India was called a “partially free” country for the second year in a row in the 2022 report by the United States non-governmental organisation, Freedom House. India’s was 66th on the “Freedom of the World” rankings – a notch higher from last year’s 67.
A total of 210 countries were ranked in the report.
The report attributed Prime Minister Narendra Modi-led Bharatiya Janata Party government’s “discriminatory policies” and increase in the persecution of the Muslim population for the “partially free” status.
“The Constitution guarantees civil liberties including freedom of expression and freedom of religion, but harassment of journalists, nongovernmental organizations, and other government critics has increased significantly under Modi,” it said. “Muslims, scheduled castes, and scheduled tribes remain economically and socially marginalized.”
Read the full report here.
The status of a country is based on the score that is calculated on two indicators– political rights and civil liberties. The political rights category has 10 questions and the civil liberties 15. Each question carries four points, with zero being the smallest degree of freedom and four the greatest degree of freedom.
The score is calculated based on the questions, which were evaluated this year by 128 analysts. They used several sources, including news articles, academic analyses, reports from non-governmental organisations, individual professional contacts, and on-the-ground research.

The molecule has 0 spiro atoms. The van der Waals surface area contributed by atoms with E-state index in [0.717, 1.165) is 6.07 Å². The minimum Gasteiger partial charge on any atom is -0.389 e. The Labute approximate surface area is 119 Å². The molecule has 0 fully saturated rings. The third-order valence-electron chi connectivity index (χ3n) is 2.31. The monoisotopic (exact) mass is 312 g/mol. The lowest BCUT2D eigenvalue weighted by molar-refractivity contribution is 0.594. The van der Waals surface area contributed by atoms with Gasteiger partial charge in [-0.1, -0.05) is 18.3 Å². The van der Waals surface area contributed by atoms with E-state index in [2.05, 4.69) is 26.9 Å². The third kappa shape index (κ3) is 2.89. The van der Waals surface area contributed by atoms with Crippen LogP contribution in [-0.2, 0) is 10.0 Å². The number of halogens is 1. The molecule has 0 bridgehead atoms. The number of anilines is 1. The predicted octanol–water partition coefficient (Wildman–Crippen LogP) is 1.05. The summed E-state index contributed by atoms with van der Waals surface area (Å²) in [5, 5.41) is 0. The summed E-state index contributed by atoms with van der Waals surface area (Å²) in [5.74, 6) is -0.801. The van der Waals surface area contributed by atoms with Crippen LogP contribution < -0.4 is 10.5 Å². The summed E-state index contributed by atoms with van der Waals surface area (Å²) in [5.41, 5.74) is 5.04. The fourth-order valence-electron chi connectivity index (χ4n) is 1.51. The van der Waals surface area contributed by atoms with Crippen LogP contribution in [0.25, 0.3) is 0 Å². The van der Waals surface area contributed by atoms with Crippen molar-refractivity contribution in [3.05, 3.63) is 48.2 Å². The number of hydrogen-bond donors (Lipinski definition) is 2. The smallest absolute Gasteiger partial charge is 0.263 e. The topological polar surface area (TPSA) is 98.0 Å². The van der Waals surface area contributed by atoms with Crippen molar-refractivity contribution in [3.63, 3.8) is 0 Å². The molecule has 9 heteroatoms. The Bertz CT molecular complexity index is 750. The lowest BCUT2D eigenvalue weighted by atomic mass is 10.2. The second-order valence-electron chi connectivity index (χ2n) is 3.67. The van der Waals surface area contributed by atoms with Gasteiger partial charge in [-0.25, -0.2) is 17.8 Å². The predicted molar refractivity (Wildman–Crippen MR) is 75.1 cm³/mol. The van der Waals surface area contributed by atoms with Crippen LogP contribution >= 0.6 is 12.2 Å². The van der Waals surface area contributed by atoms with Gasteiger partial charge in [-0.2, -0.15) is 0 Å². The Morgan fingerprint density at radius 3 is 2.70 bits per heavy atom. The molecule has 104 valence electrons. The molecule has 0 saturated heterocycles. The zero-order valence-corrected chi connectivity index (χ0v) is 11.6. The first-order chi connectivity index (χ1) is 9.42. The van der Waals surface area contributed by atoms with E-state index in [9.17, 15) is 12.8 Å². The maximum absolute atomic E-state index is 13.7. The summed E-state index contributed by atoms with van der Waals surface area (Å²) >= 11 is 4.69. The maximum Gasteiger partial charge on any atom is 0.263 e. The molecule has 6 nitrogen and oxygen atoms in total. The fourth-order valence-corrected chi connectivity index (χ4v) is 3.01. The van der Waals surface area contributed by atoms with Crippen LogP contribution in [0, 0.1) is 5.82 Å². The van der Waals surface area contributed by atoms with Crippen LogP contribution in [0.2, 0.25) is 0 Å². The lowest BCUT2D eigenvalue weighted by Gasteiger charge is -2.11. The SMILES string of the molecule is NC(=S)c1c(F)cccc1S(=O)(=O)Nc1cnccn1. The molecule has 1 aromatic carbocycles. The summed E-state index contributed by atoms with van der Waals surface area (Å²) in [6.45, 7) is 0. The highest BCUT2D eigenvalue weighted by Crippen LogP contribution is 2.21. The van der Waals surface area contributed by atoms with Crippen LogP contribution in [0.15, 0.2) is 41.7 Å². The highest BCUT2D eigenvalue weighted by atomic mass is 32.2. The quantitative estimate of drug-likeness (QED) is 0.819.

In the report, India scored 33 out of 40 in the political rights category and 33 out of 60 in the civil liberties indicator.
In the report, the organisation cited five instances that determined India’s status.
The report pointed to several states passing or proposing anti-conversion laws, citing “love jihad” – a conspiracy theory espoused by Hindutva activists, claiming that Muslim men lure Hindu women to marry them in order to later convert them to Islam.
“The legislation effectively created obstacles to inter-religious marriage and came in the context of escalating threats and violence against the Muslim community,” it said.
It also said that Pegasus spyware was detected on the phones of several opposition politicians, activists, entrepreneurs and journalists. Among Pegasus’ potential targets were Congress MP Rahul Gandhi, former Election Commissioner of India Ashok Lavasa, The Wire founders Siddharth Varadarajan and MK Venu.
The organisation also noted that 84-year-old tribal rights activist Stan Swamy had died in jail on July 5 after “having been arrested on dubious terrorism charges under the Unlawful Activities Prevention Act in October 2020”.
It said that Opposition leaders were also arrested while trying to visit the scene of the Lakhimpur Kheri violence in which a Union minister Ajay Mishra’s son, Ashish Mishra, had allegedly mowed down farmers protesting the farm laws.
“In February, the government introduced new rules that made it easier for authorities to compel social media platforms to remove unlawful content,” the report further said. “Among other removals during the year, Twitter was ordered to take down posts that criticized the government’s handling of the Covid-19 pandemic.”